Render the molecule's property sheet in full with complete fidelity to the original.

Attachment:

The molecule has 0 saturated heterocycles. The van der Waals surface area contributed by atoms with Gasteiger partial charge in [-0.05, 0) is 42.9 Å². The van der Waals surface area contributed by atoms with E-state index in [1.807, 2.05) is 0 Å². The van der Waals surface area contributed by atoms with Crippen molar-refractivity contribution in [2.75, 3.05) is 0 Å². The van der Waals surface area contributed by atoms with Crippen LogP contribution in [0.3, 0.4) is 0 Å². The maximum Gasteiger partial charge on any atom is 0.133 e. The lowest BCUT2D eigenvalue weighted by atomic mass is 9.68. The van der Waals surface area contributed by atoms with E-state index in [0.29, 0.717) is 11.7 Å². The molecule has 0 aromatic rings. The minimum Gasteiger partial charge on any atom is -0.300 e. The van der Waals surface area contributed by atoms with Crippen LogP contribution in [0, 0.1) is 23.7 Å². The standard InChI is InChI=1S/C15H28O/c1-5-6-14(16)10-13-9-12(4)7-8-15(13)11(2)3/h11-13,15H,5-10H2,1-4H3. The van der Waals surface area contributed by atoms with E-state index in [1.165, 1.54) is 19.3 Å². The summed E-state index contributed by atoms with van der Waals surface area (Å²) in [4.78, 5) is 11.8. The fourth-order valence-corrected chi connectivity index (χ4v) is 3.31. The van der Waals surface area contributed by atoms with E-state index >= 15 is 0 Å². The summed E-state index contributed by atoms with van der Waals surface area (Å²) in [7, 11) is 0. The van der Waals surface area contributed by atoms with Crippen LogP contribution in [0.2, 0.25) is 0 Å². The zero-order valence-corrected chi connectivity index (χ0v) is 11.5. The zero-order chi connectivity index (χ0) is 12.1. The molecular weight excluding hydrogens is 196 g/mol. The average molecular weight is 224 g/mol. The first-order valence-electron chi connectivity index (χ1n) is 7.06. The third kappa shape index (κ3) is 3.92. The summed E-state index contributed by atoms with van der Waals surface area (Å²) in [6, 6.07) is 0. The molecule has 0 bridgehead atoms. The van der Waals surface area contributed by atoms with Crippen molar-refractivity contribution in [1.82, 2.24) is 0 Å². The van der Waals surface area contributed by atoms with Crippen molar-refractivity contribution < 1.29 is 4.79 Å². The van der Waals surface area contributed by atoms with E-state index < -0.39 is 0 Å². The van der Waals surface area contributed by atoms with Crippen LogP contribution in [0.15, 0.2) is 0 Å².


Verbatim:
The molecule has 0 saturated heterocycles. The van der Waals surface area contributed by atoms with Gasteiger partial charge in [-0.05, 0) is 42.9 Å². The van der Waals surface area contributed by atoms with E-state index in [1.807, 2.05) is 0 Å². The van der Waals surface area contributed by atoms with Crippen molar-refractivity contribution in [2.75, 3.05) is 0 Å². The van der Waals surface area contributed by atoms with Crippen LogP contribution in [0.3, 0.4) is 0 Å². The maximum Gasteiger partial charge on any atom is 0.133 e. The lowest BCUT2D eigenvalue weighted by atomic mass is 9.68. The van der Waals surface area contributed by atoms with E-state index in [0.29, 0.717) is 11.7 Å². The molecule has 0 aromatic rings. The minimum Gasteiger partial charge on any atom is -0.300 e. The van der Waals surface area contributed by atoms with Crippen LogP contribution in [0, 0.1) is 23.7 Å². The standard InChI is InChI=1S/C15H28O/c1-5-6-14(16)10-13-9-12(4)7-8-15(13)11(2)3/h11-13,15H,5-10H2,1-4H3. The van der Waals surface area contributed by atoms with E-state index in [1.165, 1.54) is 19.3 Å². The summed E-state index contributed by atoms with van der Waals surface area (Å²) in [4.78, 5) is 11.8. The fourth-order valence-corrected chi connectivity index (χ4v) is 3.31. The van der Waals surface area contributed by atoms with E-state index >= 15 is 0 Å². The summed E-state index contributed by atoms with van der Waals surface area (Å²) in [7, 11) is 0. The van der Waals surface area contributed by atoms with Crippen LogP contribution in [0.2, 0.25) is 0 Å². The zero-order valence-corrected chi connectivity index (χ0v) is 11.5. The zero-order chi connectivity index (χ0) is 12.1. The molecular weight excluding hydrogens is 196 g/mol. The average molecular weight is 224 g/mol. The first-order valence-electron chi connectivity index (χ1n) is 7.06. The third kappa shape index (κ3) is 3.92. The summed E-state index contributed by atoms with van der Waals surface area (Å²) in [6, 6.07) is 0. The molecule has 0 bridgehead atoms. The van der Waals surface area contributed by atoms with Crippen molar-refractivity contribution in [1.82, 2.24) is 0 Å². The van der Waals surface area contributed by atoms with Crippen molar-refractivity contribution < 1.29 is 4.79 Å². The van der Waals surface area contributed by atoms with E-state index < -0.39 is 0 Å². The van der Waals surface area contributed by atoms with Crippen LogP contribution in [0.15, 0.2) is 0 Å².